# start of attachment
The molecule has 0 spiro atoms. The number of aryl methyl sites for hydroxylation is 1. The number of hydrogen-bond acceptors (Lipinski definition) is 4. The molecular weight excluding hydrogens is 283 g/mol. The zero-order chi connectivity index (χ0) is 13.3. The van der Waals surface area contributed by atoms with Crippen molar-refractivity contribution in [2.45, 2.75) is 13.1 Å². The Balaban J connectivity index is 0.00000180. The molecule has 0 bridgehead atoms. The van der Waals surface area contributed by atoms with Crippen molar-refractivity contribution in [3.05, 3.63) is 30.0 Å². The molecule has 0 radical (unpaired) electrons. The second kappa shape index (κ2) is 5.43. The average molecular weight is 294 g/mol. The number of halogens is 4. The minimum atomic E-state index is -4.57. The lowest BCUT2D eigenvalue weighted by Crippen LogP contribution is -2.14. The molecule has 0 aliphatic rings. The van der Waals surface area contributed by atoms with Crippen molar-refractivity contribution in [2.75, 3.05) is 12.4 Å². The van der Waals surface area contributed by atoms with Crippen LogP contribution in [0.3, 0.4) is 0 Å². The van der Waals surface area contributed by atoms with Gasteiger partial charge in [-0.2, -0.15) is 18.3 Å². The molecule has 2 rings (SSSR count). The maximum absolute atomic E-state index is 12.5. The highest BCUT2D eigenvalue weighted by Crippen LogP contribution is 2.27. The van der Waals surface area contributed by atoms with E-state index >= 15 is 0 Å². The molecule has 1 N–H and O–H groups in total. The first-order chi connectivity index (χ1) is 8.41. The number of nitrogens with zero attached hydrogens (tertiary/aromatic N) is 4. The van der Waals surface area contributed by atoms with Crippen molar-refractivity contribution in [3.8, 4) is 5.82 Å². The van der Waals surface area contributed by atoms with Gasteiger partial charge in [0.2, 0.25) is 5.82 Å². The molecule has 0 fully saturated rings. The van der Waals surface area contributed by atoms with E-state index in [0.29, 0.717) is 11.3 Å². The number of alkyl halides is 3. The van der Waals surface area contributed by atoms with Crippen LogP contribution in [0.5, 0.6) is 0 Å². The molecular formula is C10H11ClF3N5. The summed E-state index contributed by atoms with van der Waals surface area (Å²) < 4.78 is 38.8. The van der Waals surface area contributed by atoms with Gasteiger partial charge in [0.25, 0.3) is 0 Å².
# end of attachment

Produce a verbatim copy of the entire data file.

The molecule has 0 spiro atoms. The number of aryl methyl sites for hydroxylation is 1. The number of hydrogen-bond acceptors (Lipinski definition) is 4. The molecular weight excluding hydrogens is 283 g/mol. The zero-order chi connectivity index (χ0) is 13.3. The van der Waals surface area contributed by atoms with Crippen molar-refractivity contribution in [2.45, 2.75) is 13.1 Å². The Balaban J connectivity index is 0.00000180. The molecule has 0 bridgehead atoms. The van der Waals surface area contributed by atoms with Crippen molar-refractivity contribution in [3.05, 3.63) is 30.0 Å². The molecule has 0 radical (unpaired) electrons. The second kappa shape index (κ2) is 5.43. The average molecular weight is 294 g/mol. The number of halogens is 4. The minimum atomic E-state index is -4.57. The lowest BCUT2D eigenvalue weighted by Crippen LogP contribution is -2.14. The molecule has 0 aliphatic rings. The van der Waals surface area contributed by atoms with Crippen molar-refractivity contribution in [2.75, 3.05) is 12.4 Å². The van der Waals surface area contributed by atoms with Crippen LogP contribution in [0.3, 0.4) is 0 Å². The van der Waals surface area contributed by atoms with Gasteiger partial charge in [-0.2, -0.15) is 18.3 Å². The molecule has 2 rings (SSSR count). The maximum absolute atomic E-state index is 12.5. The highest BCUT2D eigenvalue weighted by Crippen LogP contribution is 2.27. The van der Waals surface area contributed by atoms with E-state index >= 15 is 0 Å². The molecule has 1 N–H and O–H groups in total. The first-order chi connectivity index (χ1) is 8.41. The number of nitrogens with zero attached hydrogens (tertiary/aromatic N) is 4. The van der Waals surface area contributed by atoms with Crippen molar-refractivity contribution in [3.8, 4) is 5.82 Å². The van der Waals surface area contributed by atoms with Gasteiger partial charge in [0.2, 0.25) is 5.82 Å². The molecule has 0 fully saturated rings. The van der Waals surface area contributed by atoms with E-state index in [0.29, 0.717) is 11.3 Å². The number of alkyl halides is 3. The van der Waals surface area contributed by atoms with Crippen LogP contribution in [0.5, 0.6) is 0 Å². The molecular formula is C10H11ClF3N5. The summed E-state index contributed by atoms with van der Waals surface area (Å²) < 4.78 is 38.8. The van der Waals surface area contributed by atoms with Gasteiger partial charge in [0.25, 0.3) is 0 Å².